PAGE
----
Can hospitals lead the growth and regeneration of a local area? Rob Turner, Director at Grant Thornton, examines how a hospital can act as a catalyst for economic change.

How do we create economic growth that benefits all parts of society? How do we best narrow the gap between the wealthiest and poorest parts of the country? How do we ensure that growth contributes positively to sustainability, health and wellbeing?

These questions, and others like them, sit at the heart of current policies around economic growth. But they are also questions for the health service.

Health systems have always been an important part of place, but imagine if NHS Trusts were recognised as one of the primary economic drivers in an area. This would mean that they took responsibility, alongside the local authority, for regeneration and economic growth and created clear linkages between the activities of the health economy and the community. This would help to address deep-set, socio-economic challenges from health determinants to barriers to employment

Put simply, investment in healthcare provision can act as a catalyst for change, like we have seen with Novo Nordisk in Oxford or AstraZeneca and GSK in Cambridge.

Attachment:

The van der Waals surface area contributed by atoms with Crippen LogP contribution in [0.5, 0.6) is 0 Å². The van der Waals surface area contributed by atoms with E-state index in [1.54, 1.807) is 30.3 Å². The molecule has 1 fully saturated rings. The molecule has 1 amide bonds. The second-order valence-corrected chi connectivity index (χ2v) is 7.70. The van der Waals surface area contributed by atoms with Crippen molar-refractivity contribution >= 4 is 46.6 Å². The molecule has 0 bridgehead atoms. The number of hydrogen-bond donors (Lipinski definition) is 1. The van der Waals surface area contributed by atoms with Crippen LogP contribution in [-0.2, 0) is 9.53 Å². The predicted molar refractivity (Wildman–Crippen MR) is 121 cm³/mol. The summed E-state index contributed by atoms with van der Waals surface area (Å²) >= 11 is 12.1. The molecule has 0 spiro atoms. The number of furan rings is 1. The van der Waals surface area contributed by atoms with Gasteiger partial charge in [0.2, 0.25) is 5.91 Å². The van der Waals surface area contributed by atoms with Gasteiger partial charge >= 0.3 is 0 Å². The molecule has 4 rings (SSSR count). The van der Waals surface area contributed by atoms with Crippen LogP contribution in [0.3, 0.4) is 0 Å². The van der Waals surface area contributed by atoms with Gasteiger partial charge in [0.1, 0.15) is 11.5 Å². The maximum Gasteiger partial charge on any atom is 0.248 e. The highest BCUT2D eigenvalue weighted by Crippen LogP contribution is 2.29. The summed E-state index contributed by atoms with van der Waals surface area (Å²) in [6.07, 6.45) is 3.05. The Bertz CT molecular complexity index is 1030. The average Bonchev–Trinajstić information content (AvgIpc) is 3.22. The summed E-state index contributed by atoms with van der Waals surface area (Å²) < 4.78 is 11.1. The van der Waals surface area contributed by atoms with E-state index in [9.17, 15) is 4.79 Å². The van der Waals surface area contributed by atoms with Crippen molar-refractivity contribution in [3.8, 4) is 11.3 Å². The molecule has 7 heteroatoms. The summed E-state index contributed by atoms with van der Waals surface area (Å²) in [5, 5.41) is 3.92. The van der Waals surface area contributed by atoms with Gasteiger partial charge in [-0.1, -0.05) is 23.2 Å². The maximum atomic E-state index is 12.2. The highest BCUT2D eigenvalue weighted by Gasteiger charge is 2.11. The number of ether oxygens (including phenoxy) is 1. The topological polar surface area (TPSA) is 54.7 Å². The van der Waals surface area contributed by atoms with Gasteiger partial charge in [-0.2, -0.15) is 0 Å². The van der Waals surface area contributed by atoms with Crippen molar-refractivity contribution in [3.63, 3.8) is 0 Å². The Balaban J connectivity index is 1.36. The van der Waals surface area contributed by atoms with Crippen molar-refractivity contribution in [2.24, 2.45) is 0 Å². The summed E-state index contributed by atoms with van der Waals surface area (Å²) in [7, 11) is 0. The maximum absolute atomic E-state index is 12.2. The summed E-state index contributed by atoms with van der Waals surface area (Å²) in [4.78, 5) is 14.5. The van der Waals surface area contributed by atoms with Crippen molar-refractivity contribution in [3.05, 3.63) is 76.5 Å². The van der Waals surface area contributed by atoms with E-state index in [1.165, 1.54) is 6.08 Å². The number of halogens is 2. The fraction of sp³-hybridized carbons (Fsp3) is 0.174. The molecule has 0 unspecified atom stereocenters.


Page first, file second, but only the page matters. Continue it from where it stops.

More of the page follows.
This integrated role between service provision and local places is one that hospitals, mental health hubs and primary care facilities are starting to play, particularly where there are new capital projects or service redesign programmes planned.

There are three ways in which we are seeing health play this role, both in the UK and internationally.

Acting as an anchor institution

As one of the largest employers in any locality, hospitals have an important role to play in underpinning the economies in which they are based. However, their roles as anchor institutions requires planning and design.

This has worked well in areas such as Singapore, Denmark and parts of the United States (for example, Boston and California) or in Cambridge and West Middlesex in the UK. Action in these areas has been around training, apprenticeships and engagement with education providers to ensure that local residents are better able to access employment opportunities.

Alongside this, there is a need to create strong local supply chains, so that the social value of procurement is increased as local businesses and social enterprises access opportunities. Or in the case of new capital schemes, it is using the development to engage partners and catalyse a wider programme of regeneration that includes both housing provision and new transport infrastructure.

Accelerating economic development

By their very nature, hospitals provide a hub for research and development. A redesigned or new hospital offers an opportunity to ensure that this hub is one that can sit at the heart of the local or sub-regional economic development strategy, as it helps to curate and build relationships with academia and the private sector.

As these relationships stimulate new ideas that are translated into new products and services, they can improve productivity, creating research and professional specialisms and clusters and provide access to sustainable funding streams. This will attract higher skilled and better-quality workers and, ultimately, draw fresh inward investment.